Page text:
Convolutional Neural Network for Breast Cancer Classification

See how Deep Learning can help in solving one of the most commonly diagnosed cancer in women.

Breast cancer is the second most common cancer in women and men worldwide. In 2012, it represented about 12 percent of all new cancer cases and 25 percent of all cancers in women.

Breast cancer starts when cells in the breast begin to grow out of control. These cells usually form a tumor that can often be seen on an x-ray or felt as a lump. The tumor is malignant (cancer) if the cells can grow into (invade) surrounding tissues or spread (metastasize) to distant areas of the body.

Here are some quick facts:

  • About 1 in 8 U.S. women (about 12%) will develop invasive breast cancer over the course of her lifetime.
  • In 2019, an estimated 268,600 new cases of invasive breast cancer are expected to be diagnosed in women in the U.S., along with 62,930 new cases of non-invasive (in situ) breast cancer.
  • About 85% of breast cancers occur in women who have no family history of breast cancer. These occur due to genetic mutations that happen as a result of the aging process and life in general, rather than inherited mutations.
  • A woman’s risk of breast cancer nearly doubles if she has a first-degree relative (mother, sister, daughter) who has been diagnosed with breast cancer. Less than 15% of women who get breast cancer have a family member diagnosed with it.


The Challenge

Build an algorithm to automatically identify whether a patient is suffering from breast cancer or not by looking at biopsy images. The algorithm had to be extremely accurate because lives of people is at stake.



The dataset can be downloaded from here. This is a binary classification problem. I split the data as shown-

dataset train
   //  validation

The training folder has 1000 images in each category while the validation folder has 250 images in each category.

Figure  Figure

Benign sample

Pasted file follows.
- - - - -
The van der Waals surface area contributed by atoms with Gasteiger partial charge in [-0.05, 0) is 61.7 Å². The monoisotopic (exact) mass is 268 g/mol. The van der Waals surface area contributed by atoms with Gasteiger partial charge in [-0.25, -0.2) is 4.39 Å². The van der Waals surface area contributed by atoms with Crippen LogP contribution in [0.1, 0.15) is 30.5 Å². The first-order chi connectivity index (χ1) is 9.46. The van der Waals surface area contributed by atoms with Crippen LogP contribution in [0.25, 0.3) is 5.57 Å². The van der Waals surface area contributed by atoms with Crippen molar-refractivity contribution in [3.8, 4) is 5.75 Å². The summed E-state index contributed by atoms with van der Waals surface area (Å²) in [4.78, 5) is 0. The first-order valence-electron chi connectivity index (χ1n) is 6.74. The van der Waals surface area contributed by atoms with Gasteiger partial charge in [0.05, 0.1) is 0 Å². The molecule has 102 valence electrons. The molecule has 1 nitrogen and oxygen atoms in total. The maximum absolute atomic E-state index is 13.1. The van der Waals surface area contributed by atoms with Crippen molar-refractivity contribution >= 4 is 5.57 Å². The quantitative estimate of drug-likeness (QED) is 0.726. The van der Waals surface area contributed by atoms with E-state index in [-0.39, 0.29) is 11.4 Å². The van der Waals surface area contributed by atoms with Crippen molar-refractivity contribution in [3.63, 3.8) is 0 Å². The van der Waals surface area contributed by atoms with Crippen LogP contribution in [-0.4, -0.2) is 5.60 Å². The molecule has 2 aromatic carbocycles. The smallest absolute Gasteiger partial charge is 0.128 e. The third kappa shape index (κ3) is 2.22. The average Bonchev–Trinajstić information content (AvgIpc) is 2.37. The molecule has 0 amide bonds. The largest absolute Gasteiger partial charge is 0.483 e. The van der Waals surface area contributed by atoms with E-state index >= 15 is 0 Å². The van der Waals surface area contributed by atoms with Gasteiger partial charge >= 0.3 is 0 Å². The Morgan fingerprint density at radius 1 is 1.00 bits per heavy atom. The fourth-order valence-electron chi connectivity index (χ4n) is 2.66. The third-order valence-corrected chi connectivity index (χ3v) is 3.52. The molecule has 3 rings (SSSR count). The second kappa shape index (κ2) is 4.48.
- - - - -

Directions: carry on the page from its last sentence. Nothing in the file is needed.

Figure  Figure

Malignant sample



Environment and tools


  1. scikit-learn
  2. keras
  3. numpy
  4. pandas
  5. matplotlib


Image Classification

The complete image classification pipeline can be formalized as follows:

  • Our input is a training dataset that consists of N images, each labeled with one of 2 different classes.
  • Then, we use this training set to train a classifier to learn what every one of the classes looks like.
  • In the end, we evaluate the quality of the classifier by asking it to predict labels for a new set of images that it has never seen before. We will then compare the true labels of these images to the ones predicted by the classifier.


Where is the code?

Without much ado, let’s get started with the code. The complete project on github can be found here.

Let’s start with loading all the libraries and dependencies.

Next I loaded the images in the respective folders.

After that I created a numpy array of zeroes for labeling benign images and similarly a numpy array of ones for labeling malignant images. I also shuffled the dataset and converted the labels into categorical format.

Then I split the data-set into two sets — train and test sets with 80% and 20% images respectively. Let’s see some sample benign and malignant images.


Benign vs malignant samples


I used a batch size value of 16. Batch size is one of the most important hyperparameters to tune in deep learning. I prefer to use a larger batch size to train my models as it allows computational speedups from the parallelism of GPUs. However, it is well known that too large of a batch size will lead to poor generalization. On the one extreme, using a batch equal to the entire dataset guarantees convergence to the global optima of the objective function. However this is at the cost of slower convergence to that optima. On the other hand, using smaller batch sizes have been shown to have faster convergence to good results. This is intuitively explained by the fact that smaller batch sizes allow the model to start learning before having to see all the data. The downside of using a smaller batch size is that the model is not guaranteed to converge to the global optima.Therefore it is often advised that one starts at a small batch size reaping the benefits of faster training dynamics and steadily grows the batch size through training.

I also did some data augmentation. The practice of data augmentation is an effective way to increase the size of the training set. Augmenting the training examples allow the network to see more diversified, but still representative data points during training.

Then I created a data generator to get the data from our folders and into Keras in an automated way. Keras provides convenient python generator functions for this purpose.